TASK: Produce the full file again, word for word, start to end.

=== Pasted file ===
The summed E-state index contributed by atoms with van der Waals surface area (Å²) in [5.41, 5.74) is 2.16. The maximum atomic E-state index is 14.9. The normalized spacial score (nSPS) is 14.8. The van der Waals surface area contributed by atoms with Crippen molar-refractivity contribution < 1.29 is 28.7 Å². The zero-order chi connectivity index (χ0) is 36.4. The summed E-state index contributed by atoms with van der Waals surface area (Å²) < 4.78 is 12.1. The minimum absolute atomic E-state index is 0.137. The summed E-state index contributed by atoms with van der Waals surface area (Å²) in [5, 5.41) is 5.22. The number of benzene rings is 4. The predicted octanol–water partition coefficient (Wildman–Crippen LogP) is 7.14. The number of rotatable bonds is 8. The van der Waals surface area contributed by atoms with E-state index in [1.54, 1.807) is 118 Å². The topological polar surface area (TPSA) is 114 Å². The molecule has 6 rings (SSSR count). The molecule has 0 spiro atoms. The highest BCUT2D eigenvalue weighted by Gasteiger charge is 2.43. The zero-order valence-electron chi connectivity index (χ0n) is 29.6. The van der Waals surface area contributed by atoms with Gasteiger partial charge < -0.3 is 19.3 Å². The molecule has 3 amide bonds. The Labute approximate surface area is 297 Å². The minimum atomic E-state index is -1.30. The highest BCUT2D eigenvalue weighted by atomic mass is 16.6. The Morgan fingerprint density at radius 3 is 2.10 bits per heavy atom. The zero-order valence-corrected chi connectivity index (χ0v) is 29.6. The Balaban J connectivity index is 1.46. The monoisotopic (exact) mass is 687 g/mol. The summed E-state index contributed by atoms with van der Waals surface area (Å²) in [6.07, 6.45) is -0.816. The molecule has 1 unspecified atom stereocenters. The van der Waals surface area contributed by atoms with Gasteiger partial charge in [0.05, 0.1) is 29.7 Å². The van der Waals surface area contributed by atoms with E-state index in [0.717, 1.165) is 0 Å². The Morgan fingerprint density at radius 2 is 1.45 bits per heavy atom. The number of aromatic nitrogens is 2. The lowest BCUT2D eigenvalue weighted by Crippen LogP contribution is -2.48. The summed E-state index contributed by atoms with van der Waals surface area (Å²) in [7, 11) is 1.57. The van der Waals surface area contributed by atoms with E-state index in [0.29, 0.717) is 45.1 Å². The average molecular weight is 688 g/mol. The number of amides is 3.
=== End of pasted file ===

The summed E-state index contributed by atoms with van der Waals surface area (Å²) in [5.41, 5.74) is 2.16. The maximum atomic E-state index is 14.9. The normalized spacial score (nSPS) is 14.8. The van der Waals surface area contributed by atoms with Crippen molar-refractivity contribution < 1.29 is 28.7 Å². The zero-order chi connectivity index (χ0) is 36.4. The summed E-state index contributed by atoms with van der Waals surface area (Å²) < 4.78 is 12.1. The minimum absolute atomic E-state index is 0.137. The summed E-state index contributed by atoms with van der Waals surface area (Å²) in [5, 5.41) is 5.22. The number of benzene rings is 4. The predicted octanol–water partition coefficient (Wildman–Crippen LogP) is 7.14. The number of rotatable bonds is 8. The van der Waals surface area contributed by atoms with E-state index in [1.54, 1.807) is 118 Å². The topological polar surface area (TPSA) is 114 Å². The molecule has 6 rings (SSSR count). The molecule has 0 spiro atoms. The highest BCUT2D eigenvalue weighted by Gasteiger charge is 2.43. The zero-order valence-electron chi connectivity index (χ0n) is 29.6. The van der Waals surface area contributed by atoms with Gasteiger partial charge < -0.3 is 19.3 Å². The molecule has 3 amide bonds. The Labute approximate surface area is 297 Å². The minimum atomic E-state index is -1.30. The highest BCUT2D eigenvalue weighted by atomic mass is 16.6. The Morgan fingerprint density at radius 3 is 2.10 bits per heavy atom. The zero-order valence-corrected chi connectivity index (χ0v) is 29.6. The Balaban J connectivity index is 1.46. The monoisotopic (exact) mass is 687 g/mol. The summed E-state index contributed by atoms with van der Waals surface area (Å²) in [6.07, 6.45) is -0.816. The molecule has 1 unspecified atom stereocenters. The van der Waals surface area contributed by atoms with Gasteiger partial charge in [0.05, 0.1) is 29.7 Å². The van der Waals surface area contributed by atoms with E-state index in [0.717, 1.165) is 0 Å². The Morgan fingerprint density at radius 2 is 1.45 bits per heavy atom. The number of aromatic nitrogens is 2. The lowest BCUT2D eigenvalue weighted by Crippen LogP contribution is -2.48. The summed E-state index contributed by atoms with van der Waals surface area (Å²) in [7, 11) is 1.57. The van der Waals surface area contributed by atoms with E-state index in [0.29, 0.717) is 45.1 Å². The average molecular weight is 688 g/mol. The number of amides is 3.